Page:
Evergreen Elementary School has finally finished an outdoor living classroom that has been decades in the making, proceeding in fits and starts before finally being pushed over the finish line by parents.
The classroom was officially dedicated in a ceremony at dusk Friday, where people walked on the crushed granite paths and admired the native plants and played or sat on a group of large stones arranged in a circle. There are also benches and a picnic table.
“It’s been a labor of love,” said Principal Mike Danford. “There’s so much potential.”
The classroom was named in honor of Harry Brooks, who was principal of the school when he died of cancer in the 1970s. It was originally his dream to create an outdoor space for students. “He loved his work and he loved his kids,” Danford said. “Unfortunately, he passed at a young age.”
Brooks’ son, Ron Brooks, a teacher and coach at Shadle Park High School, attended the ceremony. At times he choked back emotion as he spoke. “This would be what he would have envisioned,” he said. “It’s amazing what can be done when people have a vision. This is special. He’d be proud.”
The plan to create a living classroom proceeded in fits and starts over the decades. Twenty years ago, teacher Chris Vogel headed an effort to create an outdoor space, bulldozing the property, laying out paths and planting trees. But after Vogel left the school, the area once again became weedy and overgrown.
When he arrived at the school Friday, Vogel was pleased to see that a tree he planted there in memory of his father is still there, tall and sturdy. “I cannot tell you what this means,” he said. “This went dormant. To see it come back to life again is amazing.”
Three years ago, Danford began talking with parent Lori Swan about what to do with the overgrown, weedy patch of ground on the west side of the school property. “It was not an inviting place,” he said. “We started talking about bringing it back to life.”
Some work days were held, but the handful of volunteers who gathered struggled to make a dent. Then a nearby church sent 20 volunteers and the PTO got involved last year. Swan donated $10,000 to the effort and local companies stepped up to help. The Mead School District paid for the irrigation system.
“Now we have a path and two separate gardens, one with native plants and a butterfly garden,” Danford said.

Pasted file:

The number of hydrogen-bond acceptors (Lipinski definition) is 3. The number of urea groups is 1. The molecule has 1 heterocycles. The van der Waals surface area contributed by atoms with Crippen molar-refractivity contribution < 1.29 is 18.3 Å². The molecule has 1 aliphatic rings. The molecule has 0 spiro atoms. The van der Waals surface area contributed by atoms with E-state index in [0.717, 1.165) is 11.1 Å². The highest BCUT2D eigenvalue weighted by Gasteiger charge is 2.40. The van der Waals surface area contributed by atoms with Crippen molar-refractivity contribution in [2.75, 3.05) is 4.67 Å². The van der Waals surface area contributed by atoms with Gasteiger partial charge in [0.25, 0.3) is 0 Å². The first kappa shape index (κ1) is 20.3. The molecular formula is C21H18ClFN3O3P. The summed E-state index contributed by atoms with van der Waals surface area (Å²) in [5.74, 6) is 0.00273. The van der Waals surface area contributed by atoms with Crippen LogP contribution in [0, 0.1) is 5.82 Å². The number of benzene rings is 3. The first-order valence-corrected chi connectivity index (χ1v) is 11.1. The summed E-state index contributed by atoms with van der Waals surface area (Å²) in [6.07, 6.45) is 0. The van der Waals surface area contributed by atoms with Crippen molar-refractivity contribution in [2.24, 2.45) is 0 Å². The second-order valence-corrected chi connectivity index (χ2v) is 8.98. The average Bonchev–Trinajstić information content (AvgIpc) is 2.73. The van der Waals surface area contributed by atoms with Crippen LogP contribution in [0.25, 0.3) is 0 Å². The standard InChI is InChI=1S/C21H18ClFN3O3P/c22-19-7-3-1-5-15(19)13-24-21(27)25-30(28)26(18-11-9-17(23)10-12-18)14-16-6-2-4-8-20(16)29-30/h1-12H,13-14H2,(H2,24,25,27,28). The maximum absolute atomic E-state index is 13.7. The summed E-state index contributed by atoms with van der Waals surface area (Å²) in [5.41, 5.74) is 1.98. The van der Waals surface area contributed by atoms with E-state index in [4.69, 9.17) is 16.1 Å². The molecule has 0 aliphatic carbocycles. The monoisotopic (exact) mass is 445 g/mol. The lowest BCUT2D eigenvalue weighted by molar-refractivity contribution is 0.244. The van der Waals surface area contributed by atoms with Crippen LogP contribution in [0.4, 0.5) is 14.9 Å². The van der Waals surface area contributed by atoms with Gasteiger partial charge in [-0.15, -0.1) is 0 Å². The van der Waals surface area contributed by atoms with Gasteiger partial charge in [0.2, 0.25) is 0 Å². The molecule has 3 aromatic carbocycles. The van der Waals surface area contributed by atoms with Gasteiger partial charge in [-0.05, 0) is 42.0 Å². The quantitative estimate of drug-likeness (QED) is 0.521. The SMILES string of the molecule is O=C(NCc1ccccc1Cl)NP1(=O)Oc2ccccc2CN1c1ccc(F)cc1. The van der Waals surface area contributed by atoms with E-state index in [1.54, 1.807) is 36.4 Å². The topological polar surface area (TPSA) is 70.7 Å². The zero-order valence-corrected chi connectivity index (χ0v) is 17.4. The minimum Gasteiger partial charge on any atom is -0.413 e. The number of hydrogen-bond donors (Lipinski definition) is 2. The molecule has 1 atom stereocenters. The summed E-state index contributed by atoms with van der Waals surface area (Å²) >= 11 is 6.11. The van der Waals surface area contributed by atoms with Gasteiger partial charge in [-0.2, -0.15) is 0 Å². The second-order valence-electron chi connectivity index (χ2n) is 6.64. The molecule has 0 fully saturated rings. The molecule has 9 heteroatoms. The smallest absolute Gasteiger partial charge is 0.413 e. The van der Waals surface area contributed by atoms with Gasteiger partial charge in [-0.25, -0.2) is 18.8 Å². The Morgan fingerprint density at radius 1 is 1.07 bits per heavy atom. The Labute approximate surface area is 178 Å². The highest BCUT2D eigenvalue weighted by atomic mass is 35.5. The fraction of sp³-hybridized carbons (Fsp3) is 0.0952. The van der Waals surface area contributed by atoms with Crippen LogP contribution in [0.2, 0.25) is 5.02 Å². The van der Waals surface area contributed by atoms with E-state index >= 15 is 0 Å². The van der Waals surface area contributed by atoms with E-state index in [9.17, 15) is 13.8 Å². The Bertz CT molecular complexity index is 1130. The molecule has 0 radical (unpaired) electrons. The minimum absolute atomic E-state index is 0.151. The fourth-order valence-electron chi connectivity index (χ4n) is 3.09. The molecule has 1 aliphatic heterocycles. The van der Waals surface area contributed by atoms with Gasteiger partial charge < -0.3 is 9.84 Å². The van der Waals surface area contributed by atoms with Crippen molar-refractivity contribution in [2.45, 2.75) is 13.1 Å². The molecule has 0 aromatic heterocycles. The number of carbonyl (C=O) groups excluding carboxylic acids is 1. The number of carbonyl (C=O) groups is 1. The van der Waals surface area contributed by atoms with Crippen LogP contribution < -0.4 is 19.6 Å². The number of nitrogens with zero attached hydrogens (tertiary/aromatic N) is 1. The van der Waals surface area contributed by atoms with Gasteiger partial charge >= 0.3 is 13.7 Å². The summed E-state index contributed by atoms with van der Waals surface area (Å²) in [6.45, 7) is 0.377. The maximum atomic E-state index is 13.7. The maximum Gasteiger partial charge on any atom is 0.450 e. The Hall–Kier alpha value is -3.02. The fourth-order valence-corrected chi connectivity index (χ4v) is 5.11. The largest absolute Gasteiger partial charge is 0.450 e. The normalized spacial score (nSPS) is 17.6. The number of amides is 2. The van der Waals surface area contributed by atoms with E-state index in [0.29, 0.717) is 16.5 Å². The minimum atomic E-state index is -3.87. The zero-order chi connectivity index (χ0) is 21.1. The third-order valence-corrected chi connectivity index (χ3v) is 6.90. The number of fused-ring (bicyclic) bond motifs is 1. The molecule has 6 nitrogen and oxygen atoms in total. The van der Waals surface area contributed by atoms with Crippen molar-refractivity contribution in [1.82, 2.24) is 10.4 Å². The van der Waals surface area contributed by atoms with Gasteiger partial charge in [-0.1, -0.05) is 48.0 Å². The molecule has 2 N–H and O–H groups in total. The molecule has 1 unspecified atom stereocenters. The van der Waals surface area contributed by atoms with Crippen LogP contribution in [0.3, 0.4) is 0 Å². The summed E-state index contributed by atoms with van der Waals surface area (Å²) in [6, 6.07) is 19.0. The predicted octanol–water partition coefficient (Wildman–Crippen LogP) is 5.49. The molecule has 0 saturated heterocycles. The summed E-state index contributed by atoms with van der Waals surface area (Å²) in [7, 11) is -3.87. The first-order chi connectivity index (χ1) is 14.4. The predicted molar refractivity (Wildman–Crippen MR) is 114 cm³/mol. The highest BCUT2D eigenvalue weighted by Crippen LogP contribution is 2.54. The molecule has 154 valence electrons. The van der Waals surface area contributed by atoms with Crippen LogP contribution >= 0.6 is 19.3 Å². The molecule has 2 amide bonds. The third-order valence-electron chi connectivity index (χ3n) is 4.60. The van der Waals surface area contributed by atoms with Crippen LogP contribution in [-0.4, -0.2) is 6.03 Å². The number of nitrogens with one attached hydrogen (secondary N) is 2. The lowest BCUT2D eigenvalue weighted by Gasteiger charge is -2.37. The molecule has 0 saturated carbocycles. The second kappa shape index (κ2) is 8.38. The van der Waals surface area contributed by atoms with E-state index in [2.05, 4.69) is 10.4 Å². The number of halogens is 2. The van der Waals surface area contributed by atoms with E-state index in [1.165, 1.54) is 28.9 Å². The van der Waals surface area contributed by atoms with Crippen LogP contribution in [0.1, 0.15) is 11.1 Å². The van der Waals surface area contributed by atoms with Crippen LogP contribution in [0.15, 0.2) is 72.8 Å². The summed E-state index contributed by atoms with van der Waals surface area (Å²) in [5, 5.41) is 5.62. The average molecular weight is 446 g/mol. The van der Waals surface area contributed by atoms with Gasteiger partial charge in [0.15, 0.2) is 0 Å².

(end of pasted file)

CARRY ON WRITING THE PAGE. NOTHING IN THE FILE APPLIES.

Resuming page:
During construction, some lost treasures were unearthed. In the 1990s, Vernon Baker, who would later be awarded the Congressional Medal of Honor, visited the school. A concrete slab with his name and handprints impressed in it was found under the weeds and debris, along with a plaque that was installed when Baker received the Medal of Honor. Both are now displayed near a picnic table.
Teachers and students can have lunch in the living classroom, and teachers can hold class there. Danford said he’s also found the space very useful for helping children having behavioral issues. He’s taken upset students out there to walk the paths and talk. Invariably the students calm down and are able to go back to class, he said.
The school is also working with a Whitworth University professor, who is creating activity plans that teachers can use in the space. Students can learn about plants or just sit and do creative writing. The possibilities are endless, Danford said.
“I could go on and on and just make stuff up,” he said.
There are plans in place to make sure the area is maintained. Work days are already scheduled for the fall and spring, and the PTO has pledged $500 a year for maintenance.
Swan said she was willing to donate her money for the cause because she wanted students to be able to go outside. Children these days spend so much time on computers and other electronic devices and not enough outdoors, she said.
“I can’t wait to see it grow up,” she said as she looked at the tiny plants placed among the decorative bark. “It’s really exciting. I love it.”
School Librarian Jennifer Wheeler was giving tours of the space Friday. She noted that the crushed granite paths make it wheelchair accessible and available to all students.
“Oh, it’s great,” she said. “Part of library now is not just reading, it’s doing. It’s nice to have a space that you know is going to last.”